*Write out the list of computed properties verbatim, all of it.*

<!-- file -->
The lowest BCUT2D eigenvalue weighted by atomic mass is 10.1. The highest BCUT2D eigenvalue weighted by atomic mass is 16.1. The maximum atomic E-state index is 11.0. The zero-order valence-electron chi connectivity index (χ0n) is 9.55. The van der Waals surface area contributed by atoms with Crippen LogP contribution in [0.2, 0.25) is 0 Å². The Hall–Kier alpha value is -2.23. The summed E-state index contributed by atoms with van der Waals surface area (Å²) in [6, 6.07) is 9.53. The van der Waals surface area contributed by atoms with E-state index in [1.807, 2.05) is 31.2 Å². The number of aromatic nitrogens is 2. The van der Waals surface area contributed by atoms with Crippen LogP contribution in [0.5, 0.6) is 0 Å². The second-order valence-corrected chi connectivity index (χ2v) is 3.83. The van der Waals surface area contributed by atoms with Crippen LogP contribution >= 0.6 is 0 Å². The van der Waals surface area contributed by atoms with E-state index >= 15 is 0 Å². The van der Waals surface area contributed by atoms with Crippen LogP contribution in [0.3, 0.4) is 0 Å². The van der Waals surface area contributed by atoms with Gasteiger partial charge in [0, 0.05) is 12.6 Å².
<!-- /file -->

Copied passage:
The lowest BCUT2D eigenvalue weighted by atomic mass is 10.1. The highest BCUT2D eigenvalue weighted by atomic mass is 16.1. The maximum atomic E-state index is 11.0. The zero-order valence-electron chi connectivity index (χ0n) is 9.55. The van der Waals surface area contributed by atoms with Crippen LogP contribution in [0.2, 0.25) is 0 Å². The Hall–Kier alpha value is -2.23. The summed E-state index contributed by atoms with van der Waals surface area (Å²) in [6, 6.07) is 9.53. The van der Waals surface area contributed by atoms with E-state index in [1.807, 2.05) is 31.2 Å². The number of aromatic nitrogens is 2. The van der Waals surface area contributed by atoms with Crippen LogP contribution in [0.5, 0.6) is 0 Å². The second-order valence-corrected chi connectivity index (χ2v) is 3.83. The van der Waals surface area contributed by atoms with Crippen LogP contribution >= 0.6 is 0 Å². The van der Waals surface area contributed by atoms with E-state index >= 15 is 0 Å². The van der Waals surface area contributed by atoms with Crippen LogP contribution in [0.3, 0.4) is 0 Å². The van der Waals surface area contributed by atoms with Gasteiger partial charge in [0, 0.05) is 12.6 Å².